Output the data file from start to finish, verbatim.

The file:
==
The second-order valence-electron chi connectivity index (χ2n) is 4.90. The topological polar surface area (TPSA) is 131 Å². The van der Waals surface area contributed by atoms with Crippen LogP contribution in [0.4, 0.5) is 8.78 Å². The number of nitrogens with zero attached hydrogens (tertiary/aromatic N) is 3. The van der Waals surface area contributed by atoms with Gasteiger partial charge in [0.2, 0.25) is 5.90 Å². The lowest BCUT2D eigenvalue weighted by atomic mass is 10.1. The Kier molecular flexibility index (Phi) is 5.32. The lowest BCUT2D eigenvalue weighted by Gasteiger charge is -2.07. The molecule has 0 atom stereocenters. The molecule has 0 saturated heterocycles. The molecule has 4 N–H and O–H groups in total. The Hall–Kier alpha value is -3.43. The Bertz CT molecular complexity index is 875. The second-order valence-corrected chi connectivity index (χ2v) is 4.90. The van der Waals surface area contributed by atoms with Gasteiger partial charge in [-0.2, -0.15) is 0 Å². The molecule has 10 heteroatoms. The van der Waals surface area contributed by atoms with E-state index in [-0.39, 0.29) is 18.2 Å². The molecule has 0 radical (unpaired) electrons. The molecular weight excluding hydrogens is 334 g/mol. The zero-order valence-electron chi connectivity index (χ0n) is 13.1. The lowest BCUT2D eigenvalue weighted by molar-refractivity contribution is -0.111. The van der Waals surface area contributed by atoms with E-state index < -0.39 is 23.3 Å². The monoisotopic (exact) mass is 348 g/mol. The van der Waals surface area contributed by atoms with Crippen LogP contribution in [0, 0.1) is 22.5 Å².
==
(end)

The second-order valence-electron chi connectivity index (χ2n) is 4.90. The topological polar surface area (TPSA) is 131 Å². The van der Waals surface area contributed by atoms with Crippen LogP contribution in [0.4, 0.5) is 8.78 Å². The number of nitrogens with zero attached hydrogens (tertiary/aromatic N) is 3. The van der Waals surface area contributed by atoms with Gasteiger partial charge in [0.2, 0.25) is 5.90 Å². The lowest BCUT2D eigenvalue weighted by atomic mass is 10.1. The Kier molecular flexibility index (Phi) is 5.32. The lowest BCUT2D eigenvalue weighted by Gasteiger charge is -2.07. The molecule has 0 atom stereocenters. The molecule has 0 saturated heterocycles. The molecule has 4 N–H and O–H groups in total. The Hall–Kier alpha value is -3.43. The Bertz CT molecular complexity index is 875. The second-order valence-corrected chi connectivity index (χ2v) is 4.90. The van der Waals surface area contributed by atoms with Gasteiger partial charge in [-0.2, -0.15) is 0 Å². The molecule has 10 heteroatoms. The van der Waals surface area contributed by atoms with E-state index in [-0.39, 0.29) is 18.2 Å². The molecule has 0 radical (unpaired) electrons. The molecular weight excluding hydrogens is 334 g/mol. The zero-order valence-electron chi connectivity index (χ0n) is 13.1. The lowest BCUT2D eigenvalue weighted by molar-refractivity contribution is -0.111. The van der Waals surface area contributed by atoms with E-state index < -0.39 is 23.3 Å². The monoisotopic (exact) mass is 348 g/mol. The van der Waals surface area contributed by atoms with Crippen LogP contribution in [0, 0.1) is 22.5 Å².